Hi and welcome to the forum. It sounds as if you have and continue to be a very supportive sister and it is very hard watching someone you love deteriorate. I am afraid that I cannot answer your question as I simply do not have the information and I guess thinking about the progressiveness of the illness is something that many of us with MS do not try and think about too often.
Personally I find it encouraging that your sister has lived for 30 year with the condition, and I am sorry to hear that she is now suffering so much. I find that it is more helpful for me to focus on living in the present and enjoying each day as it comes as none of us knows how our own individual condition will progress.
I am sorry that I cannot answer your question. I have a close friend aged 44 who has Huntingdons Disease and her prognosis is very poor and she has already decided that she wishes to go to Dignitas at some point in the future and will use assisted suicide. It is a controversial subject and a very personal one but neurological conditions are very debilitating for those who suffer as they progress over time.
With best wishes
Sorry to hear that your sister and family are having issues with this.
In recent years, most people with MS die from the same things that kill people without MS: Heart Attack, Stroke/CVA, accidents, cancer. etc. Those that get to the point of being bedridden may die of "complications related to immobility:" mostly pulmonary embolism, stroke, pneumonia and infection. The level and quality of care directly effects someones longevity. To the best of my knowledge, MS by itself is not a cause of death. Last I heard, the average life expectancy of an individual with MS is about 7 years less than the average life expectancy. The average woman should expect to live to about 71.81 Years based on the US Census Life expectation for women being 78.81 years.
"- In 1936, only 8% of patients were reported to survive beyond 20 years after onset of illness
- In 1961, over 80% of Multiple Sclerosis patients were reported surviving to 20 years after onset of illness
- 2002 – A patient with Multiple Sclerosis can expect to live to average population life-expectancy minus seven years (mean life expectancy - 7 years)"
I guess there could be an increased risk of accidents, if you are driving when you should not. Maybe there is an increased risk related to falls. There are a lot of People with MS (PwMS) that continue to leave very productive lives from a wheelchair.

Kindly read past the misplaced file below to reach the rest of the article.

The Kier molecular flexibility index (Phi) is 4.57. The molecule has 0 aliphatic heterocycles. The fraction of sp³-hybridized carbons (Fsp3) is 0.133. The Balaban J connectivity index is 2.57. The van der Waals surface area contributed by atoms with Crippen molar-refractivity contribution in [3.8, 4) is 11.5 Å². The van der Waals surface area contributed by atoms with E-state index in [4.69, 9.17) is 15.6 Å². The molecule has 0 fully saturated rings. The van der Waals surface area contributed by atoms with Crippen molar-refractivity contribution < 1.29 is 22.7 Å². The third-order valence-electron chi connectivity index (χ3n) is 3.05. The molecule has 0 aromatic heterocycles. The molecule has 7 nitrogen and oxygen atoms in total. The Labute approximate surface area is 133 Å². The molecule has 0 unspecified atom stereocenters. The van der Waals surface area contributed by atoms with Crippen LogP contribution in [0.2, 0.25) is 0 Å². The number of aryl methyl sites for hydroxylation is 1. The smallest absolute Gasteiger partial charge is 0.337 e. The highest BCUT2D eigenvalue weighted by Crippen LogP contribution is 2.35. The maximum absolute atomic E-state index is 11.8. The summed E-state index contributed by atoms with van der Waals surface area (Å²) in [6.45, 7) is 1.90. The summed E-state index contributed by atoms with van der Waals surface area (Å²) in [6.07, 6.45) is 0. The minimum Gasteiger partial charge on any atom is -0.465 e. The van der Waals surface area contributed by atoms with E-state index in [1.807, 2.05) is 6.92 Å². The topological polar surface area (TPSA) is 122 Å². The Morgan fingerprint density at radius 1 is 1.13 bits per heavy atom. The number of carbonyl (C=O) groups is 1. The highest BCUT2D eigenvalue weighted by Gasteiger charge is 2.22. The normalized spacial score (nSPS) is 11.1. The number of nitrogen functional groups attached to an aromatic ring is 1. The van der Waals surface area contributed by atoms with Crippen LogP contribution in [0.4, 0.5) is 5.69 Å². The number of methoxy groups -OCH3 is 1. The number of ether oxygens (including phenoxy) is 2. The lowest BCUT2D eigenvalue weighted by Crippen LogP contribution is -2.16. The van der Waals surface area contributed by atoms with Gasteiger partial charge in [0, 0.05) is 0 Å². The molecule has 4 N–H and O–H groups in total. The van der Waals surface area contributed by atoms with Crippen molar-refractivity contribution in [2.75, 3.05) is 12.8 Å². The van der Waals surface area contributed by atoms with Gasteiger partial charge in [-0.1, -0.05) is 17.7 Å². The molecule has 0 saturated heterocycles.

I think the first thing you should consider is that MS is a CAUSE of depression. MS lesions can damage the brain and change the cognitive processes. So I think you should get your sister to see a psychiatrist. Many PwMS need the attention of a psychopharmacologist and a cognitive behavioral therapist, especially if they are having suicidal ideation.
Like Sarah, I echo her sentiments in caring for your sister and at the same time watching a progressive disease take its toll on her body and spirit.
While MS is not thought of as a terminal illness, as with other chronic or progressive illnesses, complications from MS can cause death. Likewise, the deterioration caused by MS can have a significant impact on the quality of life and one's mental and emotional outlook. It is unfortunate that your sister's neuro will not discuss this with her; additionally, there are most likely legal ramifications for a physician to discuss assisted suicide with a patient.
I did find a thread of MS patients discussing the topic of euthanasia...try a web search "MS and euthanasia - what are your feelings?" to bring it up. Because assisted suicide is not legal, there seems to be very limited information or discussions.
I would think that forums have to be very careful to limit the scope of discussion on euthanasia to opinions.
The other thing to consider is talking to an organization that provides hospice services with the aim of being able to discuss things with a counselor. According to the American Hospice Foundation, MS patients also receive hospice services. It reads as if it is very important to your sister and your family that you all feel as if she has choices; hospice can do much to ensure that she gets support on multiple levels.
It's very possible, even likely, that the life expectancy improvement for those with MS has increased dramatically because in days of old, only the most obvious and debilitating cases were diagnosed. Plenty of other people were in the limboland of the times, or misdiagnosed.
In modern times, it is clear that most of us will do quite well. I don't think that there is direct mortality due to MS, but complications of MS might well be the root cause for many. There are so many physical systems that can be affected.
I agree with Bob that more emphasis should be placed on treating the psychological/psychiatric effects of MS. They can cause more havoc than many physical symptoms. I also hope that your sister's suffering is being treated aggressively. Please help her to find a decent quality of life that focuses on the here and now, and gives her some joy in living.